Using too much imagery and/ or website animations can be just as harmful as using low-quality images and bad typography, or not using images at all. It’s important to remember to keep a modest image-to-text ratio so that consumers aren’t confused and distracted from the important CTAs and purpose of their visit.
Designing with mobile as a primary focus is also something to keep in mind when choosing visual elements for your landing page, as our latest stats and trends report has revealed that over half (56%) of our clients alone opt to shop via their mobile devices.
3. Slow Page Loading Speed
Website speed is a crucial aspect of any online presence, yet it is often overlooked in the development and maintenance of a landing page. In today’s fast-paced digital world, users expect websites and landing pages to load quickly.
If a landing page takes too long to load, users may become frustrated and leave the site, leading to a high bounce rate and low engagement. Research has shown that even a one-second delay in page load time can result in a 7% reduction in conversions, and 47% of people don’t wait for more than two seconds for a web page to load. This highlights the importance of customer service in all aspects of your ecommerce site, especially when it comes to efficiency.
A slow loading website or landing page can have a negative impact on the ecommerce customer journey, search engine rankings, conversion rates and micro conversions, and even hosting and bandwidth costs.
4. Too Much Text
Cluttered and poorly written copy can mean the difference between visitors staying or bouncing once arriving on your landing page. With the average attention span said to be less than 8 seconds, you have a small window to capture your audience.
This is why it’s imperative that your written elements are easy to scan or quickly read by using descriptive or interesting headlines to break up sections of landing page content – make the intention of the text obvious to avoid confusion and/or boredom.
5. Lack of Trust
Without trust, customers may be reluctant to shop in the first place, or return to buy again after a negative experience.Shoppers think about trust in a number of ways; whether they trust the site to deliver on its promises, the security of the payment process and/ or their personal data.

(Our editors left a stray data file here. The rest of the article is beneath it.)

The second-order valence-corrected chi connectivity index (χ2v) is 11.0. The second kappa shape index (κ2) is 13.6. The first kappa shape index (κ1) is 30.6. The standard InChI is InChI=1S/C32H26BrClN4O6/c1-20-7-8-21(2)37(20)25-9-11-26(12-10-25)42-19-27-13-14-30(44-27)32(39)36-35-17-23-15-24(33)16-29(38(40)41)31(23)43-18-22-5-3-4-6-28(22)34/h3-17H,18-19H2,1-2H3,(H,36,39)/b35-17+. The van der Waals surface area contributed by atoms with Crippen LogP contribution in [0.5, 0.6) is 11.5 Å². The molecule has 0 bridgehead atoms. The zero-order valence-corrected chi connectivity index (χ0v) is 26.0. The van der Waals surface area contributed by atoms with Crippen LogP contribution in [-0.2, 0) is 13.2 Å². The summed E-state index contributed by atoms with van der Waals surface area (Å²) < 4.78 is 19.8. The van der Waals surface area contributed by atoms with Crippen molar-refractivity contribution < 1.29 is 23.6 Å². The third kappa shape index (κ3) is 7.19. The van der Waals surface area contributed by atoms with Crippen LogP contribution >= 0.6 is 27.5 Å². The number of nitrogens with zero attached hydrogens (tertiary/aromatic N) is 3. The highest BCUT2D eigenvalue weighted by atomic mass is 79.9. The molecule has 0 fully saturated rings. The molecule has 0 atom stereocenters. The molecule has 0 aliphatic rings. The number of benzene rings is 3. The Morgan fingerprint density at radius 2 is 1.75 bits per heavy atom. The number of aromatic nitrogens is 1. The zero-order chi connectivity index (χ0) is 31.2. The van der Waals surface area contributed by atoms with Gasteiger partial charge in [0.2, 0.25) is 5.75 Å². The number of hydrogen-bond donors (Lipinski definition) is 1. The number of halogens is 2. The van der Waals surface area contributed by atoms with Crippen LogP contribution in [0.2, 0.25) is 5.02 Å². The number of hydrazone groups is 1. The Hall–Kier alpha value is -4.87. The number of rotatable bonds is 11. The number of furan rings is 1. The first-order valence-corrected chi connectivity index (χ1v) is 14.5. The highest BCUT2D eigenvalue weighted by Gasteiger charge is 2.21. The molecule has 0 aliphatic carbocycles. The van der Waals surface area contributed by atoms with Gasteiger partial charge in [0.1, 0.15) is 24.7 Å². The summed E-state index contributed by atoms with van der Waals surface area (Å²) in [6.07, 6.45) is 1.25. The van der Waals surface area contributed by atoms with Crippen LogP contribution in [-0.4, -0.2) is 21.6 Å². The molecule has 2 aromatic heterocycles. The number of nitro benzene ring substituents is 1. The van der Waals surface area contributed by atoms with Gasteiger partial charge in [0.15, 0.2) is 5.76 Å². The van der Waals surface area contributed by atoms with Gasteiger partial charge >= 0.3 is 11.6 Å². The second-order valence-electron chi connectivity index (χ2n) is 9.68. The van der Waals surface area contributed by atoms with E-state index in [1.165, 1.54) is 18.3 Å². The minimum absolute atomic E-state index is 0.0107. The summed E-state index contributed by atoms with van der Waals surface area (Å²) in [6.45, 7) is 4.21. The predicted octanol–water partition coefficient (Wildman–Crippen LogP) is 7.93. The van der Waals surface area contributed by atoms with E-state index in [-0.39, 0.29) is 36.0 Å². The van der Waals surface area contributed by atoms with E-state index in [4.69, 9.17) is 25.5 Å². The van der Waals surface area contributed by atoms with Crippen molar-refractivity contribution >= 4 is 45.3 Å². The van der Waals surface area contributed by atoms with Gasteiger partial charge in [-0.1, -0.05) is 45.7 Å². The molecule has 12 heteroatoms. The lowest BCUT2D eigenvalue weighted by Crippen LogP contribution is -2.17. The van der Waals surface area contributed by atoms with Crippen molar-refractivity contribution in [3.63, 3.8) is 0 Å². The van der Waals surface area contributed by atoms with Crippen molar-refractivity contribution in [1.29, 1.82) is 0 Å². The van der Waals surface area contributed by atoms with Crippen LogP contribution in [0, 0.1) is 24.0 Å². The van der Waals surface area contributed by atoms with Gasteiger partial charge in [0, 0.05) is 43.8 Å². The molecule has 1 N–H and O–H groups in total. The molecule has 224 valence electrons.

One possible answer is to reassure customers with:
- Trustmarks, or site seals as they’re also known. These badges are designed to reassure customers when browsing a site, and specifically at the point of purchase when they’re most likely to be thinking about payment security.
- Site security. Sites should be secure, which includes using https for a more secure connection.
- Page Design and Usability. If it looks like the landing page was designed ten years ago (and hasn’t been updated since), visitors will likely avoid further action, as they can assume the functions of the site are just as out-dated.
- Customer Reviews. Social proof in the form of user reviews is another way to reassure shoppers that a site can be trusted. It’s vital to build trust on ecommerce websites.They improve a site’s credibility, telling users that other people have bought from a retailer and have been happy with the experience.
6. Asking for Too Much Information
A lengthy lead capture form on your landing page, such as a mailing list or membership sign-up, can deter visitors from continuing with your site. Nowadays, ecommerce users want efficiency and ease when browsing between sites, and are less likely to want to hand over copious amounts of information. Remember to focus on the main pieces of information needed to capture key data, rather than information that is less useful.
7. Too Many Choices / Distractions
In the same vein as the last point, visitors want to have the most simple and easy customer journey possible. By adding too much or too many of the above features (too much imagery and animations, too much text and CTAs, long and confusing forms), your visitors are more likely to give up and move on from your site, since their needs may not be met as quickly as they desire.
Optimising your landing page will ensure that you achieve boosted conversion rates from visitors who arrive at that landing page and choose to stay (and convert further). As well as better conversions rates, regular landing page improvements and optimisations can ultimately help to maximise the value of your ad spend and lower customer acquisition costs, all while acquiring new engaged customers.
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Casey is a Fashion Journalism graduate & ecommerce marketing executive at SaleCycle. Casey is committed to producing high quality content backed by in-depth research and data. She has experience developing content in a range of sectors including fashion, ecommerce and sports.